Last week, Steven Simon, the new U.S. National Security Council director for the Middle East and North Africa - replacing Daniel Shapiro, who becomes the ambassador to Israel - warned in a conference call with U.S. Jewish leaders that "we've got basically a month to see if we can work something out with the Israelis and Palestinians on accepting [President Barack Obama's] principles as a basis for negotiations." If that happens, he said, the U.S. administration is "somewhat confident that the Palestinians would drop their action in the UN."
Two major deadlines have been pushed back in the past two and a half years - assessments on the Iranian bomb and "peace agreement in one year." But this one, based on the Palestinians' support and their confidence that this time they're winning - plus Simon's hint that the Palestinians gave a somewhat positive answer to Obama's parameters and Israel is dragging its feet, means now it's for real.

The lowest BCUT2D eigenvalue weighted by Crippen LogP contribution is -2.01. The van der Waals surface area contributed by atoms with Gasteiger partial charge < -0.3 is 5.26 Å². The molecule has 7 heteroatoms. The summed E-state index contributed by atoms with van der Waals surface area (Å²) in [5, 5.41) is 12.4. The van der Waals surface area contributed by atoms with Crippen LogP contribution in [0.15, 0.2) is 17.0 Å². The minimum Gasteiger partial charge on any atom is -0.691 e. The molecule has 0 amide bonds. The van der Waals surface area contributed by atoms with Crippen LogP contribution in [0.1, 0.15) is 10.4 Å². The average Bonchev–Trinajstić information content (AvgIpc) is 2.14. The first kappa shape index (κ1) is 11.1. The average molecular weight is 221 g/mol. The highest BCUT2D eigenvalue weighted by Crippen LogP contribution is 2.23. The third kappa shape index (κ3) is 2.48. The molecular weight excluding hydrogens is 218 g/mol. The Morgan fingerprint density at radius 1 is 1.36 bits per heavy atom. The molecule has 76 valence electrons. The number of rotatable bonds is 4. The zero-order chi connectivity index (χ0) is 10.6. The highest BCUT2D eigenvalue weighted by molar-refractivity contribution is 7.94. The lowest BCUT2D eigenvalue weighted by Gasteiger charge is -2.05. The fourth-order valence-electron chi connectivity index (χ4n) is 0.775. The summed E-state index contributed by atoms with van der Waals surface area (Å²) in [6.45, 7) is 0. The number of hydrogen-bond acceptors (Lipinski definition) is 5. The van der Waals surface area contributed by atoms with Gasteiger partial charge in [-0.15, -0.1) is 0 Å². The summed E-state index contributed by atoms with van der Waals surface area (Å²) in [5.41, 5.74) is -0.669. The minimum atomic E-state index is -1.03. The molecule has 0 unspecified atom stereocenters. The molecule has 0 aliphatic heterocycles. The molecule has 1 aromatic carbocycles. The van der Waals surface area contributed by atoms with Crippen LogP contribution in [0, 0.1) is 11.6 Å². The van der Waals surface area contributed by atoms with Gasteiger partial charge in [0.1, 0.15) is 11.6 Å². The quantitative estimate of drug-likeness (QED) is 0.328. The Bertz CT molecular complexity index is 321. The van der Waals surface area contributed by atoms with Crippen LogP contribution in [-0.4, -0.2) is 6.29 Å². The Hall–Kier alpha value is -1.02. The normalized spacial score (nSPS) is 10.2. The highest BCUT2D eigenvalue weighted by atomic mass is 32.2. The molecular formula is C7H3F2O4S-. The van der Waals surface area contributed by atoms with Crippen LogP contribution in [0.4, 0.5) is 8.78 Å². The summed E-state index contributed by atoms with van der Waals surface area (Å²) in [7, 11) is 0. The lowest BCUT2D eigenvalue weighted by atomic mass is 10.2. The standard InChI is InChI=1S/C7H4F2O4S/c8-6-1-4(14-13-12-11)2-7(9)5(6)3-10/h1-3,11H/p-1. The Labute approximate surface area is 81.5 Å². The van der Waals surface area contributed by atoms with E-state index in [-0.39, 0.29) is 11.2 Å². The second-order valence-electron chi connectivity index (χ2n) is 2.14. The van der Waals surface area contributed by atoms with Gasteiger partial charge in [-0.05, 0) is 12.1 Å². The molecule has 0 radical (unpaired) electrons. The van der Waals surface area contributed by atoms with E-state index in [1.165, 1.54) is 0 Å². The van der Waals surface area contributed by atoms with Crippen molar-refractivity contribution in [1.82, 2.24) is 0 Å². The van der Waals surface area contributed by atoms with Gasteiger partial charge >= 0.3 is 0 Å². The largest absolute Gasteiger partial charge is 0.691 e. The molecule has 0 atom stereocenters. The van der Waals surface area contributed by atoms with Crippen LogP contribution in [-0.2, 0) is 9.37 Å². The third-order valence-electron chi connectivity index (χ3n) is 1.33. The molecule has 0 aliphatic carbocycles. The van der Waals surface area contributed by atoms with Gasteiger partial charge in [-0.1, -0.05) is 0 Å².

The one-month framework means Prime Minister Benjamin Netanyahu might not have time for reading this month. But if he has, it might be worth reading the annual assessment by the Jewish People Policy Institute. The institute will present its report to the Israeli government by the end of the month.
An attempt to assess the relationship between the Israeli government, the Jewish community in the United States and the U.S. administration is hardly new, but some conclusions shouldn't be ignored.
One of the points mentioned reiterates Israel's position - that it doesn't want to find itself in the middle of a conflict between the rival parties, lest it lose bipartisan support.
"The picture currently being formed must set off alarm bells in Israel and among Jewish organizations in the U.S., due to the threat of the Arab-Israeli conflict being turned into a point of contention between the two parties, thus endangering the desire to preserve Democratic as well as Republican support for Israel", the report states.
"Every possible effort should be made to prevent the Middle East conflict from becoming a point of contention between the Republican and Democratic parties in the United States, and to remove Israel and the Jewish community from the American, internal political debate."